At the same time, we are seeing elevated levels of investor panic in European equity markets. Our measure of European equity-market investor fear has risen to more than three standard deviations above neutral. When investors are this panicked, we believe underweighting equities is also not a good idea, as even a mild dose of good news could drive a rebound.
All that said, under the current circumstances, we believe investors should consider sticking to their strategic asset allocations with respect to European equities.
Similar to European equities, we also believe that investors should be neither tactically overweight nor underweight UK equities. We see a bleak macroeconomic outlook but a strongly oversold sentiment signal, combined with valuations near the fair value range.
European and UK government bonds outlook
The looming recession puts central banks in a bind. On the one hand, they cannot afford to loosen their grip on inflation when inflation rates are in the double digits and there is a risk that inflation expectations could become unanchored. On the other hand, restrictive monetary policy can worsen the economic downturn. Ultimately, we believe that central banks are likely to continue viewing inflation as public enemy number one until a recession more firmly takes hold and reopens slack in the economy.
From a valuation perspective, markets have continued to price in an increasingly hawkish path, particularly for British gilts. While valuations have improved as bonds sold off, we see a stronger value proposition in U.S. bonds than European and UK government bonds. From a sentiment perspective, we see mild signs of potential pessimism in European government bonds, with more pronounced signs of pessimism in UK government bonds. We believe that government bonds for Europe and UK can still potentially serve as important diversifiers, and should not be blindly excluded from an investment portfolio.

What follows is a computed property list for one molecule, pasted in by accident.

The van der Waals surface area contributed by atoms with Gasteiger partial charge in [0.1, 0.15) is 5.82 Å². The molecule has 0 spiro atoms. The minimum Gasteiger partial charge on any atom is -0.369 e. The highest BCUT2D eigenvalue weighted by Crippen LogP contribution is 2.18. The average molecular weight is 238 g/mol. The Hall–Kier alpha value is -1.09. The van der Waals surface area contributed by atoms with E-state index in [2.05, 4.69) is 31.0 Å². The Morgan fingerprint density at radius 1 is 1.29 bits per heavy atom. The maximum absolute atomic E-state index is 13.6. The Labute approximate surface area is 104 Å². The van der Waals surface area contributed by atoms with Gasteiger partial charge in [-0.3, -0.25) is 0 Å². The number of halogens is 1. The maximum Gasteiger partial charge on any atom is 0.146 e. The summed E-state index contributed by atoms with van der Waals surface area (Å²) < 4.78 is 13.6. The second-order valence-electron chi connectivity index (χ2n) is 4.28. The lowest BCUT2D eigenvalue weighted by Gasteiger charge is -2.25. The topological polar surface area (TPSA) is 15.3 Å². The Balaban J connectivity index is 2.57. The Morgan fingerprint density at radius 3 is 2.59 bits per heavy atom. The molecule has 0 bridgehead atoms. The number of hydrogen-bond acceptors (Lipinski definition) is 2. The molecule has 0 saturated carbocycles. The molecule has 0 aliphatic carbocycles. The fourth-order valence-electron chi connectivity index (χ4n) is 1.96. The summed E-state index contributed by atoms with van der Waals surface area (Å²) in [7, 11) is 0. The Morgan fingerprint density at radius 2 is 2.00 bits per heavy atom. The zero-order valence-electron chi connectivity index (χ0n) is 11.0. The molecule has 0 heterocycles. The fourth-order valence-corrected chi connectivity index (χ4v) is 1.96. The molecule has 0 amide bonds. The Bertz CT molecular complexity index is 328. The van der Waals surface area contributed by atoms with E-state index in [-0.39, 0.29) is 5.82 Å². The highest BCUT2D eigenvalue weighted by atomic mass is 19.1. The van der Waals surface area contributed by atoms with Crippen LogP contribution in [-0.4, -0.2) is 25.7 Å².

Outlook: Equities in other regions
Spillover effects are hard to gauge, as the world has become very integrated. That being said, the lack of easy transportation for natural gas results in a regionalized market model for natural gas prices, which should help insulate customers outside of Europe and the UK from natural gas price shocks.
Nevertheless, macroeconomic headwinds are still present in these regions, and valuations range from being near fair value (e.g., emerging markets) to being somewhat expensive (e.g., U.S.). Like in Europe/UK, strong contrarian signals in some of these other regions serve as an offset against a weak macroeconomic backdrop.
Commodities are more challenging to analyze, given that they don’t offer a stream of readily forecastable cash flows. Commodity prices will depend on the supply and demand balance, including factors like the severity of the winter in Europe, and the extent of further escalations in geopolitical tensions. Perhaps something we can be more confident in is that the volatility in commodity markets will likely continue to persist into the foreseeable future.